The state’s budget crunch means the Grayson County Judicial Center will be shuttered on Monday, Aug. 6.
All courthouses in the state will be closed that day, the first of three “furlough” days this year to save money under the Judicial Branch’s budget reduction plan.
Grayson County Circuit Court Clerk Elois Downs said the entire building will be closed due to the furlough, which is impacting all court services, the State Law Library and driver’s license branches.
The Judicial Center will also be closed Sept. 4 and Oct. 15.
All non-elected court personnel will be off work without pay. Downs said that will impact her 11 deputy clerks plus judicial secretaries, bailiffs, and other court-services employees.
“The deputies (clerks) don’t make that much money anyway,” she said, “so for some this will really be a hardship.”
The Sept. 4 furlough will also have an impact on the county’s court case loads, she said.
Tuesdays are normally “motion” days locally for both circuit and district court, which judges hearing and sometimes ruling on legal arguments. Downs said it’s common for 100 to 200 cases to be on the docket on those days.
“You can imagine the backlog (the furlough) will create,” she said.
Besides shifting trials and other court proceedings to other days, the furlough days will cause court workers to be unable to process bonds and release orders — meaning people will have to stay in jail longer — and the state Supreme Court rule requiring pretrial officers to interview a defendant within 12 hours of incarceration will be suspended.
Also, driver’s licenses will not be issued on furlough days. Downs said with the offices closed, no driving tests will be conducted Sept. 4.
John Minton Jr., the chief justice of the Kentucky Supreme Court, said the furloughs will mark the first time in modern history that all courthouses statewide are being closed to balance the Judicial Branch budget.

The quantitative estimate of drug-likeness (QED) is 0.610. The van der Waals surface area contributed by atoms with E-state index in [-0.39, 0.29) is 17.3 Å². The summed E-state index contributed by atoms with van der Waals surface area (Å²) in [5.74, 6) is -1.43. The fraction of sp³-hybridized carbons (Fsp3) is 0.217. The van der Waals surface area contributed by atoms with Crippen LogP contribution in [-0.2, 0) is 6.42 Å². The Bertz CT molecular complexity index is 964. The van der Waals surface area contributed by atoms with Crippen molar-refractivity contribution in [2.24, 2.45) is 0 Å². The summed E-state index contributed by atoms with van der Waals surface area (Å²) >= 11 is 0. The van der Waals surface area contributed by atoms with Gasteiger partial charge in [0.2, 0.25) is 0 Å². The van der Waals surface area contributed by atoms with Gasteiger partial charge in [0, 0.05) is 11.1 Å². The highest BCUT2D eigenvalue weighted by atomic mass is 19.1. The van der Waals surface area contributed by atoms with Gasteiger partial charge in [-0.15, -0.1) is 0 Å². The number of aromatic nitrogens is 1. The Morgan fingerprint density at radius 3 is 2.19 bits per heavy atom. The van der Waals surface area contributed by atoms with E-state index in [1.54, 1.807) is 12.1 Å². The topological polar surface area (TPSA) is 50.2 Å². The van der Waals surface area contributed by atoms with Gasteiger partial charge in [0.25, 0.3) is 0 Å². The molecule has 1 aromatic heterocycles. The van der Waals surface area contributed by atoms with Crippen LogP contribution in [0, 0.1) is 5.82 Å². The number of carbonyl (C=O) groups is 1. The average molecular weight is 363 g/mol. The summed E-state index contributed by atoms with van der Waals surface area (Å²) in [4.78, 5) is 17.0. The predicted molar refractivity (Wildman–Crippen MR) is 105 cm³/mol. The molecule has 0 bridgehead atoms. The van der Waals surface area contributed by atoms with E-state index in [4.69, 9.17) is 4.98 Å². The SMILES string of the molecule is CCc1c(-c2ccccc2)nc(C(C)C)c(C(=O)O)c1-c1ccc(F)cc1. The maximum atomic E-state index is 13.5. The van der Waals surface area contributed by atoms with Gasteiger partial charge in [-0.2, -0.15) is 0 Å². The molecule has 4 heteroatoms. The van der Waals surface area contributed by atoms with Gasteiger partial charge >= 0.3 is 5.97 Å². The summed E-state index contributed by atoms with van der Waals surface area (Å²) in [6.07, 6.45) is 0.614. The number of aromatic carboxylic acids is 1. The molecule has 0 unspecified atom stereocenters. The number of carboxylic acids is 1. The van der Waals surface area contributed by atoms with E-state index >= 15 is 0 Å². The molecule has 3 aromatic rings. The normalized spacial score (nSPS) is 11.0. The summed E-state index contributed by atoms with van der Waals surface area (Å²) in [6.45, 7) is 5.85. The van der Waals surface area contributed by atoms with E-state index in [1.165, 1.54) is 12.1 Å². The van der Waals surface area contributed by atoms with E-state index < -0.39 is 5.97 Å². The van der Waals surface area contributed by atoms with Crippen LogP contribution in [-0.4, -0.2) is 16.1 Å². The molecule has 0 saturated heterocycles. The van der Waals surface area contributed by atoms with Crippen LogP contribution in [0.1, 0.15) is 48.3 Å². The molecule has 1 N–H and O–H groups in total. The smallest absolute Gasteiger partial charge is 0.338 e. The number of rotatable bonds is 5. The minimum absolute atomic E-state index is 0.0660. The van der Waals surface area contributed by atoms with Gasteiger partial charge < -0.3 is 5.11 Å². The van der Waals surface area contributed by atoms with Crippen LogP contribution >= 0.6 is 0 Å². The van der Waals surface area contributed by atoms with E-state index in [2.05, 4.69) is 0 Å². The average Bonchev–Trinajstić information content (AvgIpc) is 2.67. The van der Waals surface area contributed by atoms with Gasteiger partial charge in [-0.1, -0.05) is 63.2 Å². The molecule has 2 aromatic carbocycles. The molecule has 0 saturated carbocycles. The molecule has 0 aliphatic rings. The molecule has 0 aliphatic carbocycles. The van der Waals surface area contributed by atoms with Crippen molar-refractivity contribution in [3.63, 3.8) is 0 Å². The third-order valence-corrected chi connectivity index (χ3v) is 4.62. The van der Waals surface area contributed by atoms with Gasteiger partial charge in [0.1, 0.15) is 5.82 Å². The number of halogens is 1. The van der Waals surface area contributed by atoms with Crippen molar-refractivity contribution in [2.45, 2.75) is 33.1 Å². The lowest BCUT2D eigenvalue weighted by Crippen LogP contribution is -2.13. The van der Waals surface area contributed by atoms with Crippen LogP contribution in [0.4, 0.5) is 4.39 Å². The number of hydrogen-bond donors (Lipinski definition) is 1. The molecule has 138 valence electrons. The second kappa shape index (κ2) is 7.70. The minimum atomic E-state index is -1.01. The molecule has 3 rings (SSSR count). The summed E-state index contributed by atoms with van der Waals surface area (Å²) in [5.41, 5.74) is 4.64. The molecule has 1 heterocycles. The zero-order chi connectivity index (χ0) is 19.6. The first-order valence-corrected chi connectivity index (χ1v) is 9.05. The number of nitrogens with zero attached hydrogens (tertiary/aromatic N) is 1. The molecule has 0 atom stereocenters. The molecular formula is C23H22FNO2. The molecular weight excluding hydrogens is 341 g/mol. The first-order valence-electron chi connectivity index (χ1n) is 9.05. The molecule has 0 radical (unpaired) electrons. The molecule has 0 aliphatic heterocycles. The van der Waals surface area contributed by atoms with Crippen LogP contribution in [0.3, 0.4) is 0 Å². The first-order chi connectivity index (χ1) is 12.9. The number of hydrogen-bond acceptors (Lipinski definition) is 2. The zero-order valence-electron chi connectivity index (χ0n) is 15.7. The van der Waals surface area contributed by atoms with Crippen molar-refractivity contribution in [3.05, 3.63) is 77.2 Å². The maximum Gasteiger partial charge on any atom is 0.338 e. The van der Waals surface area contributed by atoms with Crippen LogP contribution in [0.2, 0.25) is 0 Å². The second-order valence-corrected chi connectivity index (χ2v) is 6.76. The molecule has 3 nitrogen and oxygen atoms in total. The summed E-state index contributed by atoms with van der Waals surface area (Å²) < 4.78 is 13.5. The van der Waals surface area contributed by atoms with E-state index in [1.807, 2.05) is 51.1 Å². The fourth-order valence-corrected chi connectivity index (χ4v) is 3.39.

“The 4.3 million people in Kentucky generate nearly 1.1 million court cases each year,” Minton said. “To meet that demand, the Judicial Branch needs only about 3 percent of the state budget. Yet since 2008 our court system has experienced a cumulative budget reduction of 48 percent.
“We began addressing our funding crisis four years ago by downsizing our staff by 282 employees, leaving judicial vacancies unfilled, eliminating valuable programs such as Juvenile and Family Drug Courts, implementing broad operating costs and streamlining the organizational structure of the Administrative Office of the Courts, the operations arm of the court system,” Minton said. “Four years of implementing cuts is hollowing out our court system. … The toll of underfunded courts is more than three days of customer inconvenience. Growing caseloads and declining budgets diminish the ability of the courts to swiftly and efficiently mete out justice.”